Photo by Dan McCauley
Meditations from a Morning Practice
Friday morning. Early. Still dark. Cross country practice on the track.
"Can you unlock the bathrooms?" "Why are the bleachers blocking Lane One?" "Can you hold my ADD medicine while I take another lap?" "If we put a fake moustache on you, will you do the Ted Lasso dance?" "Can we make one lap last for five whole minutes?" "What are we doing today?"
Kids are great - so natural, pure, fresh and feeling they'll live forever. The mattress marks are still on their faces, but that doesn't stop the questions, the wondering how they'll fit this practice thingie into their agenda that never stops, nor should it.
And there's something to be said for getting in a morning sweat even before God has lifted the sun. After all, there's a meet on Saturday - hills to be climbed, miles yet traveled - a crowded start awaits, not to mention that after-race angst while waiting on Milesplit to post the results. After all, it's not official until it's on Milesplit.
Anyway, the philosophy on this dark-thirty practice is simple: you race early, you train early. Makes sense, yes?
"How long do we have to run up this hill?" "Can somebody loan me their watch?" "Can I get some more water?" "Will we get done in time to take a shower?" "Does anyone have Dr. Evans for history?"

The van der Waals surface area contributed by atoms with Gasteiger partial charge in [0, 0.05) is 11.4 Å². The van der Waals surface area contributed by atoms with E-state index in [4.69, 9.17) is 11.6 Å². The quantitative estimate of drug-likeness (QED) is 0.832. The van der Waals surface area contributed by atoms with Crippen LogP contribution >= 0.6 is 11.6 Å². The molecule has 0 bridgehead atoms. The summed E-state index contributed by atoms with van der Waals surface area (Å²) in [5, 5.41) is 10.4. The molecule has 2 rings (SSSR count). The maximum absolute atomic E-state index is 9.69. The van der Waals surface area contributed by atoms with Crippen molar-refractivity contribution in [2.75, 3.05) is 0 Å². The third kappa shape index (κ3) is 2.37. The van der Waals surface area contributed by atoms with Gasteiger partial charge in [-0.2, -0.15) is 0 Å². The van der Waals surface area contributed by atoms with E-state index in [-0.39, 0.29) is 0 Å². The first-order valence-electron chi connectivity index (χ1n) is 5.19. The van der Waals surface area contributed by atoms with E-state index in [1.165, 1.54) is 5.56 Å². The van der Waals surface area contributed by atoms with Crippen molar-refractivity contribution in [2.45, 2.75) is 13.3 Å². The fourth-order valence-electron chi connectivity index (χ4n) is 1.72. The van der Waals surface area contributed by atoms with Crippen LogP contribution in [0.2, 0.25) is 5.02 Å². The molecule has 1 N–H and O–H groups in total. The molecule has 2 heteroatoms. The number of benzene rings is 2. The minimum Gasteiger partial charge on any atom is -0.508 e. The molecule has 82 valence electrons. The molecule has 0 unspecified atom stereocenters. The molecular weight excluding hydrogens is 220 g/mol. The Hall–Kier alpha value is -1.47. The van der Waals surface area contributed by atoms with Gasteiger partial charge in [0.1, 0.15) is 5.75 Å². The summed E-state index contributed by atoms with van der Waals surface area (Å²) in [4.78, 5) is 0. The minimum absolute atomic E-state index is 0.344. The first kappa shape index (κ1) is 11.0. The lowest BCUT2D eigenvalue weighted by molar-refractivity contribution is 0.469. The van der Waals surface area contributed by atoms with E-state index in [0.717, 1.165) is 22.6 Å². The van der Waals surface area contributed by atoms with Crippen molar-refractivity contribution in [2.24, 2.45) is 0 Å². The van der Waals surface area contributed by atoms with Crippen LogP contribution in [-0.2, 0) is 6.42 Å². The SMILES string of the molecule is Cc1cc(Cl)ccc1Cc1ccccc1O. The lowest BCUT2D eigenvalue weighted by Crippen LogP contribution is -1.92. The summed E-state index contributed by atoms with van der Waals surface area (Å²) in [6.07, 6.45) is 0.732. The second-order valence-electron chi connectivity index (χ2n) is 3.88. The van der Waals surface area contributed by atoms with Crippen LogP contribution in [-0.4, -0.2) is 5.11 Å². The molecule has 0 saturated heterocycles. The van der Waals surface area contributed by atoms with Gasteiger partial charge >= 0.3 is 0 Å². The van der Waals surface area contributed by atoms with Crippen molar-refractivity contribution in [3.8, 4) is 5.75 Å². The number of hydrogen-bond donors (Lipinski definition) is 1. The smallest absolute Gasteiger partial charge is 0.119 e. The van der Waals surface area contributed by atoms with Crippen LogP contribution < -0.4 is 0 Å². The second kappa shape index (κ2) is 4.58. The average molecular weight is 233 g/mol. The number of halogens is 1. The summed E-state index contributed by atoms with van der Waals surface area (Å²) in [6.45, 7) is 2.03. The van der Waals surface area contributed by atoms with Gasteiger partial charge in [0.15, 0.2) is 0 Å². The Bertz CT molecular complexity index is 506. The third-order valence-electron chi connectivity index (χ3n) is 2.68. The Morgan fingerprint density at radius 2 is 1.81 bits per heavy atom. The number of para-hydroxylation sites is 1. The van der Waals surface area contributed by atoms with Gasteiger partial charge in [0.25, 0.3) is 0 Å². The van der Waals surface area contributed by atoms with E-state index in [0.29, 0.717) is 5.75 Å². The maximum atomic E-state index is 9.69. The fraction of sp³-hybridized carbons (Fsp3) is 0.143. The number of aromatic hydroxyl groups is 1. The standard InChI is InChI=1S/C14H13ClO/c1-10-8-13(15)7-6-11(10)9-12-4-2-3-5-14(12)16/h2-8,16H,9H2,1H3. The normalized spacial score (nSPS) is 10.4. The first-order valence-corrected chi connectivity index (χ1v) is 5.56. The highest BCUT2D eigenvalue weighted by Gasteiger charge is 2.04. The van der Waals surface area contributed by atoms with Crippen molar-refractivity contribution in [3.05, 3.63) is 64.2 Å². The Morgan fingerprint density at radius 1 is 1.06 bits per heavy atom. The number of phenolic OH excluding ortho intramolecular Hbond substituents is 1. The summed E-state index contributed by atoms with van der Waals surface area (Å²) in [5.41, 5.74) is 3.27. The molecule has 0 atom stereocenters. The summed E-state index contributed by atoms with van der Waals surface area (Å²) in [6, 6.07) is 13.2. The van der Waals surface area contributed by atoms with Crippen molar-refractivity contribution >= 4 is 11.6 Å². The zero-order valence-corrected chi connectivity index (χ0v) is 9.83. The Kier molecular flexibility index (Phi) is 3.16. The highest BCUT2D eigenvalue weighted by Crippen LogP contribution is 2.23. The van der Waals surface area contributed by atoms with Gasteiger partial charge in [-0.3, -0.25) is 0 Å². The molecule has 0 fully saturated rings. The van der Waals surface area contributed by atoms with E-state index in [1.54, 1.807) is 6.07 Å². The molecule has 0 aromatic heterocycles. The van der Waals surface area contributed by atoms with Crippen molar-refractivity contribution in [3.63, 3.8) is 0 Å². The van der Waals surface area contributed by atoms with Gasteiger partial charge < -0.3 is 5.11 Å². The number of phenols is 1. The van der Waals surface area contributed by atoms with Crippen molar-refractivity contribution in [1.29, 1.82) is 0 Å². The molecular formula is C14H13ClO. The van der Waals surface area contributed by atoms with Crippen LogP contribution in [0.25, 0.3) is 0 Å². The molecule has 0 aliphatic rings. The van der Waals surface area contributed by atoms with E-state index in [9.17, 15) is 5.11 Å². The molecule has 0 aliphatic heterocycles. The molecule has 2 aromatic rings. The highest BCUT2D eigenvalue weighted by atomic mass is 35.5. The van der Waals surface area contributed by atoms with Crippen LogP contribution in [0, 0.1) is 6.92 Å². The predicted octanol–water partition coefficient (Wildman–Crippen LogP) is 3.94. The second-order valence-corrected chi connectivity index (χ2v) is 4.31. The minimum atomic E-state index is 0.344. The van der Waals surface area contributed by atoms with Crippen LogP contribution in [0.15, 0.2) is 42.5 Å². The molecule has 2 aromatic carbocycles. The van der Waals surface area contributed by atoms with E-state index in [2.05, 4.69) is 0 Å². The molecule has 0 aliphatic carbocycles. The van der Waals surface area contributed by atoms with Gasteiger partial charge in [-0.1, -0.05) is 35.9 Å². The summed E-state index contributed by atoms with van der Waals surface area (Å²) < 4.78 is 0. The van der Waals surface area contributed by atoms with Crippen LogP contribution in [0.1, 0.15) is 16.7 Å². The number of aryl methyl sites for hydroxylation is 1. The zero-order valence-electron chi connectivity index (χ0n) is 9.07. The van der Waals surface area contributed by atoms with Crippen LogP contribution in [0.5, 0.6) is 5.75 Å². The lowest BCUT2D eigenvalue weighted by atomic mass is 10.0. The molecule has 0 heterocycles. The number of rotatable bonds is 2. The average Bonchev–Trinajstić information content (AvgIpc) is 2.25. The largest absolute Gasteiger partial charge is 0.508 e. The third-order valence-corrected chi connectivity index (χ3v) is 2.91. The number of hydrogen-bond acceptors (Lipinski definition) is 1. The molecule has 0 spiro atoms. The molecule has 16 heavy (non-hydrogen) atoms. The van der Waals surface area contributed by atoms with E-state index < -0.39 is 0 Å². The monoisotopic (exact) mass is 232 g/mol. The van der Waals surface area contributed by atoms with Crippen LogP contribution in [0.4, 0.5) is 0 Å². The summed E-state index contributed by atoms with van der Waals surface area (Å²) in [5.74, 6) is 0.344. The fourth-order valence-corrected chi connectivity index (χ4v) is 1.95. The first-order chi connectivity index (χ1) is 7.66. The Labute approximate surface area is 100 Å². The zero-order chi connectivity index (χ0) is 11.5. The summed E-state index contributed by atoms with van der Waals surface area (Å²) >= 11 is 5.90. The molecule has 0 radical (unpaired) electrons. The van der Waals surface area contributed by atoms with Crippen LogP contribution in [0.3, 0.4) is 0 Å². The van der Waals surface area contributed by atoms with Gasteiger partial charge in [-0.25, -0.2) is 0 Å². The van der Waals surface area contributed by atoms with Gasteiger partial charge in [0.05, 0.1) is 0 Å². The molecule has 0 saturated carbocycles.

Have you ever quickly spanned across the radio stations in your car without stopping for long? That's what kids are, sentences lead to random thoughts that end up having nothing to do with the original idea. Random events waiting to happen, they are. Yeah, that. Exactly that.
Still, the veil of darkness is lifted - ironically as those hyperactive souls climb the last hill. You feel a tad demented as you just stand and watch, something about not making others do what you wouldn't do yourself, but still - you can't help but think the sun is shining on this youth - these angular, bony yet determined humans as they make it to the top.
Plus, there's a certain beauty in being moved out of a depression by these running souls, their chatter and their flexing their pecs and their harassing each other you hope in a good-natured way. They are energy where you once had none, their agendas so full one thought is 100-fold buried on the depth chart by the time they reach the next hallway.
The endorphins are kicking in as they stretch. Practice is over. Football Friday awaits. Weekend. Late night texting. Meeting for a lunch Saturday afternoon which turns into events that end up somewhere between awesome and ridiculous.
You hold the gym door open for them as they head in for their showers. You hold it for every last one of them. They're not built for football, there are medicines out there that could erase some of their muscles, they will enter body building contests zero times in their lives.
But they are athletes. They sweat. Suffer. Endure. Persevere. The highest rung of the cross country podium is as high as all the other sports. And almost every kid - to a boy and to a girl - offers a 'thank you' as they pass, some looking at you, some not.
You smile at this, love it even. But regardless, you must insist...
No. Thank you...
Holder of lots of jobs
Author, coach, nice guy-
Latest book: https://amzn.to/3iZpgGJ